WATERSHED “ORANGE DOT PROJECT REPORT” UPDATED – 5,661 ALBEMARLE & CHARLOTTESVILLE FAMILIES (18%) LACK SELF-SUFFCIENCY – PATHWAY OUT OF POVERTY NOTES INITIAL PROGRESS; MORE WORK AHEAD TO “REALIZE THE DREAM”
(Charlottesville, Virginia – September 21) The Greater Charlottesville Area Development Corporation affiliate of the Charlottesville Regional Chamber of Commerce, today released a 2015 update of the watershed 2011“Orange Dot Project Report” documenting that 5,661 families living in Albemarle and Charlottesville lack basic self-sufficiency and further reported the initial and on-going endeavors of its Charlottesville Works Initiative helping to provide pathways out of poverty to self-sufficiency.
“Realizing the Dream: Family Self-Sufficiency in Charlottesville & Albemarle, Virginia (Orange Dot Report 2.0)” will be released publically at the upcoming 2015 Chamber Jobs Action Summit, being held this Wednesday, September 23rd at the Jefferson School City Center in Charlottesville.
The 2015 Chamber Jobs Action Summit is underwritten by Wells Fargo, UVA Community Credit Union, Adams & Garth Staffing, Central Virginia Partnership for Economic Development, CBRE-Charlottesville, Dominion Virginia Power, Great Eastern Management Company, Virginia National Bank and the City of Charlottesville Office of Economic Development, also the Summit’s co-host.
“The Orange Dot Report quantified the fundamental challenge of poverty within the City of Charlottesville in 2011. Today’s addition of County data confirms that the work of the Chamber’s Charlottesville Works Initiative and other allied efforts, are crucial to understanding the problem and developing strategies to solve it,” stated Chad Zakaib, Vice President of Operations for Legacy Hospice, who serves as 2015 Chairman of the Chamber Board of Directors.
“Working with a vast array of community partners, we are implementing an approach to address this daunting challenge,” stated Ridge Schuyler, GCADC Vice President, co-author of the 2011 Report, author of the 2015 Report update and director of the Charlottesville Works Initiative. “We have the resolve to continue and expand this generational effort. Together, we can and will succeed.”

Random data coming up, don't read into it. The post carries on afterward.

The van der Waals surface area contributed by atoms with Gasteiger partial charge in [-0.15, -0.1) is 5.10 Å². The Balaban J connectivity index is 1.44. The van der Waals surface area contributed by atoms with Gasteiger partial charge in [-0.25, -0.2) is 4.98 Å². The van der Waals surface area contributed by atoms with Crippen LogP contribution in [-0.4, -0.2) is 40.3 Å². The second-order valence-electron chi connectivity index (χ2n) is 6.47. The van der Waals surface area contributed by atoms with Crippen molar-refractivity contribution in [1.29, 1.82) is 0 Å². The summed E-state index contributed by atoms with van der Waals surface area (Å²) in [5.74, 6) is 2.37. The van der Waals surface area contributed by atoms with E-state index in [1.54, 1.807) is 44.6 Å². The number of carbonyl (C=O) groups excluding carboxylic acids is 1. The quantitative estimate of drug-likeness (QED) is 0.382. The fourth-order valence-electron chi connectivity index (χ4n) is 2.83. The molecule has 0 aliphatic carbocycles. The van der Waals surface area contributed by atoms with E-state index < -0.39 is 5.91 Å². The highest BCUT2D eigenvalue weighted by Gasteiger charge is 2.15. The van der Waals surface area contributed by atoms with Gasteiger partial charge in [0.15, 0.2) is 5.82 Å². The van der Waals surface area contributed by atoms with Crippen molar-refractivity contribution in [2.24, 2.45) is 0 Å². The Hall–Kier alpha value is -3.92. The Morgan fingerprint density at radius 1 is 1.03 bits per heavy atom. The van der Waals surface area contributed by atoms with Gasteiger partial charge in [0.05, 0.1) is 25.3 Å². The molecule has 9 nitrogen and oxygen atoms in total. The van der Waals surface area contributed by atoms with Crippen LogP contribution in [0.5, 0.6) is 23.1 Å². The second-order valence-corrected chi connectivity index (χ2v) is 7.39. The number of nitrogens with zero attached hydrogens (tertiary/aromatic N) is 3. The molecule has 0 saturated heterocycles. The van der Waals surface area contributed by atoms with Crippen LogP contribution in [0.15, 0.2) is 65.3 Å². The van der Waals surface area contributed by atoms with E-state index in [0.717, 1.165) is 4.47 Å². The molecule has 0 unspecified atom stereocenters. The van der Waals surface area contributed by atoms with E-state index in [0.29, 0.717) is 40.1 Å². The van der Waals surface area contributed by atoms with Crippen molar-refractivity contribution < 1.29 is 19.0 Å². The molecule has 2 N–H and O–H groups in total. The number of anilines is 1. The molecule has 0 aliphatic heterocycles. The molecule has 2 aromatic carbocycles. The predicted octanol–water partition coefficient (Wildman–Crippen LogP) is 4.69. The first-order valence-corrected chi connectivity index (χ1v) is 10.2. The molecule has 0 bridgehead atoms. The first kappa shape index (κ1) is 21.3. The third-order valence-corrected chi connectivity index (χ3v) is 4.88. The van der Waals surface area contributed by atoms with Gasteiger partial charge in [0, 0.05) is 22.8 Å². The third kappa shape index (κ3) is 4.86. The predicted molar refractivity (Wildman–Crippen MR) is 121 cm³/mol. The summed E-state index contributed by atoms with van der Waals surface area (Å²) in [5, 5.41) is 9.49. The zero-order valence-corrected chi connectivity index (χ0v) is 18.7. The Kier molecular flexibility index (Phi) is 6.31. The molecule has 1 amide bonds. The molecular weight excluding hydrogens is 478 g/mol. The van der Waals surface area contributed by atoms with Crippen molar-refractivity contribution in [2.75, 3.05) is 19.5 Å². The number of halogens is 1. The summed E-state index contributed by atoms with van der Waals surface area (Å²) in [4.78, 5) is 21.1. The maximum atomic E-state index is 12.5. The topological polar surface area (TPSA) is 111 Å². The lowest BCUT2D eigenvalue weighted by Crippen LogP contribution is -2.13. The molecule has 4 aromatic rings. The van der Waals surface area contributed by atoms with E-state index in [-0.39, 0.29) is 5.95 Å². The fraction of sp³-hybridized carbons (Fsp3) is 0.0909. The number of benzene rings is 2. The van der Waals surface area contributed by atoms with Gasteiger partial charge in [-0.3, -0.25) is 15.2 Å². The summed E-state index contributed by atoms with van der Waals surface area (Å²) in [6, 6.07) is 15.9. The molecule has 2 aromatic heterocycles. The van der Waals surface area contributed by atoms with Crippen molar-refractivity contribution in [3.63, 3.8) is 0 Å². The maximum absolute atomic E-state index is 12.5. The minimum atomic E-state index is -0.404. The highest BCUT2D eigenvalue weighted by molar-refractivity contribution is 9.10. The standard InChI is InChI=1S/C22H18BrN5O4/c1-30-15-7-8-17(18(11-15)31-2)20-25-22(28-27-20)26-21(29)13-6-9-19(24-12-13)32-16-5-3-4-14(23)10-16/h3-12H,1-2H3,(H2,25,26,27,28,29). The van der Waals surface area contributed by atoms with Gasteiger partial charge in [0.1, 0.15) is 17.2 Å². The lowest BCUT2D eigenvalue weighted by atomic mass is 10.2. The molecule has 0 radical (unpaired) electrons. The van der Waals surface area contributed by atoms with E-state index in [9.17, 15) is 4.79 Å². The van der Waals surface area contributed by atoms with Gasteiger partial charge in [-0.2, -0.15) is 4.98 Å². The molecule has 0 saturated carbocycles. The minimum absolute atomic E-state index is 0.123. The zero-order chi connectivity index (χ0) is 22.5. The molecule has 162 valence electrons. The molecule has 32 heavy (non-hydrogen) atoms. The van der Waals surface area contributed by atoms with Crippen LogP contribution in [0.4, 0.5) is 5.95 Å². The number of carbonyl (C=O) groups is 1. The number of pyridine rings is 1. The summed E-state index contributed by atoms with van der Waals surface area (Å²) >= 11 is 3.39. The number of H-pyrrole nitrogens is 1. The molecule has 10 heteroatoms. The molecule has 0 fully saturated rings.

“A job, and the backing to sustain a job, is the best anti-poverty, economic development program,” added Chamber President Timothy Hulbert, also serving as GCADC President. “Building pathways out of poverty into prosperity for our struggling neighbors continues to be a top focus.”
The Report update identifies that within the City of Charlottesville, 1,800 families (25%) lack self-sufficiency and within Albemarle County, 3,861 families (16%) also lack self-sufficiency. Using a realistic formula accounting for area costs for food, shelter, clothing, energy and transportation – and child care where needed, area families (depending upon the number of children) need to earn $35,000 – $40,000 a year to be self-sufficient.
The Report calculations utilize “families;” two or more related individuals living at one residence; not “households” data which include non-related individuals living at one residence, thus factoring out the significant student population residing within the area.
The Report affirms that our community has talented, motivated job-seekers and quality, community-minded employers. The Report update notes the Central Virginia Partnership for Economic Partnership estimates within Albemarle and Charlottesville alone, approximately 29,000 jobs (many filled, an undetermined number of current and on-going openings) that do not require college degrees. Thus the task of matching employers and people seeking employment – and assisting them prior to and after being hired – is key.